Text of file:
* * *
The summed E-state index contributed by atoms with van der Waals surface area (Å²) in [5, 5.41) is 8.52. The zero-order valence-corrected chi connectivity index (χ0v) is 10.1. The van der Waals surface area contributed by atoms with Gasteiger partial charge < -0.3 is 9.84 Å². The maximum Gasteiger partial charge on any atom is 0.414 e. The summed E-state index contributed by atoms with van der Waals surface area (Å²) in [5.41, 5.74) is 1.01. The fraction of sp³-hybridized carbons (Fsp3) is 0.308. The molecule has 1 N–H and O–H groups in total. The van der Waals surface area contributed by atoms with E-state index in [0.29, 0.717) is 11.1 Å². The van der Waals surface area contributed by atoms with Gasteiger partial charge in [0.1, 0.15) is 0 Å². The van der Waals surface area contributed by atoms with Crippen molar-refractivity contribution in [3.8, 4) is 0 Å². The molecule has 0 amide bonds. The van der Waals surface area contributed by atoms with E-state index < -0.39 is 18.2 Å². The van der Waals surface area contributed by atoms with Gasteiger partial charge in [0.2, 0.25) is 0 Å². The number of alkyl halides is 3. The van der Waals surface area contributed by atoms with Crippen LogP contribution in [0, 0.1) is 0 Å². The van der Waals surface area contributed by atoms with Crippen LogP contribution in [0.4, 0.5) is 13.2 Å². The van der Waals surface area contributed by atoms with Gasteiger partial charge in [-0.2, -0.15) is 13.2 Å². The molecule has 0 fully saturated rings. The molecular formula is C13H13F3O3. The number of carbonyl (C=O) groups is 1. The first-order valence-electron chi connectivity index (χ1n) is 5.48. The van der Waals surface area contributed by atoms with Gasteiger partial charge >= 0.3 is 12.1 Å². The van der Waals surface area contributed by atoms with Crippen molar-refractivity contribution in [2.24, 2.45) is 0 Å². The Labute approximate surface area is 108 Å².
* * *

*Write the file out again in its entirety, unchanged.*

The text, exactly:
The summed E-state index contributed by atoms with van der Waals surface area (Å²) in [5, 5.41) is 8.52. The zero-order valence-corrected chi connectivity index (χ0v) is 10.1. The van der Waals surface area contributed by atoms with Gasteiger partial charge < -0.3 is 9.84 Å². The maximum Gasteiger partial charge on any atom is 0.414 e. The summed E-state index contributed by atoms with van der Waals surface area (Å²) in [5.41, 5.74) is 1.01. The fraction of sp³-hybridized carbons (Fsp3) is 0.308. The molecule has 1 N–H and O–H groups in total. The van der Waals surface area contributed by atoms with E-state index in [0.29, 0.717) is 11.1 Å². The van der Waals surface area contributed by atoms with Gasteiger partial charge in [0.1, 0.15) is 0 Å². The van der Waals surface area contributed by atoms with Crippen molar-refractivity contribution in [3.8, 4) is 0 Å². The molecule has 0 amide bonds. The van der Waals surface area contributed by atoms with E-state index < -0.39 is 18.2 Å². The van der Waals surface area contributed by atoms with Gasteiger partial charge in [0.2, 0.25) is 0 Å². The number of alkyl halides is 3. The van der Waals surface area contributed by atoms with Crippen LogP contribution in [0, 0.1) is 0 Å². The van der Waals surface area contributed by atoms with Crippen LogP contribution in [0.4, 0.5) is 13.2 Å². The van der Waals surface area contributed by atoms with Gasteiger partial charge in [-0.2, -0.15) is 13.2 Å². The molecule has 0 fully saturated rings. The molecular formula is C13H13F3O3. The number of carbonyl (C=O) groups is 1. The first-order valence-electron chi connectivity index (χ1n) is 5.48. The van der Waals surface area contributed by atoms with Gasteiger partial charge >= 0.3 is 12.1 Å². The van der Waals surface area contributed by atoms with Crippen molar-refractivity contribution in [2.24, 2.45) is 0 Å². The Labute approximate surface area is 108 Å².